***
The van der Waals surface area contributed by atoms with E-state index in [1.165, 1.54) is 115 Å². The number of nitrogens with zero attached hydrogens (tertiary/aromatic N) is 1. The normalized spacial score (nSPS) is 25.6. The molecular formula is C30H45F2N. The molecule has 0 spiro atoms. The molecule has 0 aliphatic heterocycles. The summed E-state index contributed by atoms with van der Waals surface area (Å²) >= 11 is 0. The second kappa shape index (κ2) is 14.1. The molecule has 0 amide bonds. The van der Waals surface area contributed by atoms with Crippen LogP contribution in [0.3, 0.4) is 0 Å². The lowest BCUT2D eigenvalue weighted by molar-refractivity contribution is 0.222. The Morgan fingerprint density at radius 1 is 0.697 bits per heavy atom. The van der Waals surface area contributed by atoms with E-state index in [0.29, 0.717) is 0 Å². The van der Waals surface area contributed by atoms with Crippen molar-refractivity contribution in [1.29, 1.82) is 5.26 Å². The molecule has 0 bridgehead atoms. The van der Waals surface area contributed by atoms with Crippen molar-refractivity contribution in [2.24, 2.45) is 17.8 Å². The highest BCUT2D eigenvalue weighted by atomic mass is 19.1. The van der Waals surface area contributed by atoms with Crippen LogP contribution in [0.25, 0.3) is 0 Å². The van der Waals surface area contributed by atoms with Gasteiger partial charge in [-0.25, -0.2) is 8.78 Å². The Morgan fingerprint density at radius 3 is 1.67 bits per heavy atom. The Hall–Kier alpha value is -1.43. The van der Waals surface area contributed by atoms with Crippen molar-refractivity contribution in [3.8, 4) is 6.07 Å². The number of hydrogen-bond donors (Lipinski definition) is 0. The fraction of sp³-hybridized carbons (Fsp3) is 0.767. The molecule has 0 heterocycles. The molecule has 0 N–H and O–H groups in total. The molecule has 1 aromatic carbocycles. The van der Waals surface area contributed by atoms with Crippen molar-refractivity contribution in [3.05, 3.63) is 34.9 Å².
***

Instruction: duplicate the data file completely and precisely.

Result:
The van der Waals surface area contributed by atoms with E-state index in [1.165, 1.54) is 115 Å². The number of nitrogens with zero attached hydrogens (tertiary/aromatic N) is 1. The normalized spacial score (nSPS) is 25.6. The molecular formula is C30H45F2N. The molecule has 0 spiro atoms. The molecule has 0 aliphatic heterocycles. The summed E-state index contributed by atoms with van der Waals surface area (Å²) >= 11 is 0. The second kappa shape index (κ2) is 14.1. The molecule has 0 amide bonds. The van der Waals surface area contributed by atoms with Crippen LogP contribution in [0.3, 0.4) is 0 Å². The lowest BCUT2D eigenvalue weighted by molar-refractivity contribution is 0.222. The Morgan fingerprint density at radius 1 is 0.697 bits per heavy atom. The van der Waals surface area contributed by atoms with E-state index in [0.29, 0.717) is 0 Å². The van der Waals surface area contributed by atoms with Crippen molar-refractivity contribution in [1.29, 1.82) is 5.26 Å². The molecule has 0 bridgehead atoms. The van der Waals surface area contributed by atoms with Crippen molar-refractivity contribution in [2.24, 2.45) is 17.8 Å². The highest BCUT2D eigenvalue weighted by atomic mass is 19.1. The van der Waals surface area contributed by atoms with Crippen LogP contribution in [0.25, 0.3) is 0 Å². The van der Waals surface area contributed by atoms with Gasteiger partial charge in [-0.25, -0.2) is 8.78 Å². The Morgan fingerprint density at radius 3 is 1.67 bits per heavy atom. The Hall–Kier alpha value is -1.43. The van der Waals surface area contributed by atoms with Crippen molar-refractivity contribution in [3.8, 4) is 6.07 Å². The number of hydrogen-bond donors (Lipinski definition) is 0. The fraction of sp³-hybridized carbons (Fsp3) is 0.767. The molecule has 0 heterocycles. The molecule has 0 N–H and O–H groups in total. The molecule has 1 aromatic carbocycles. The van der Waals surface area contributed by atoms with Crippen molar-refractivity contribution in [3.05, 3.63) is 34.9 Å².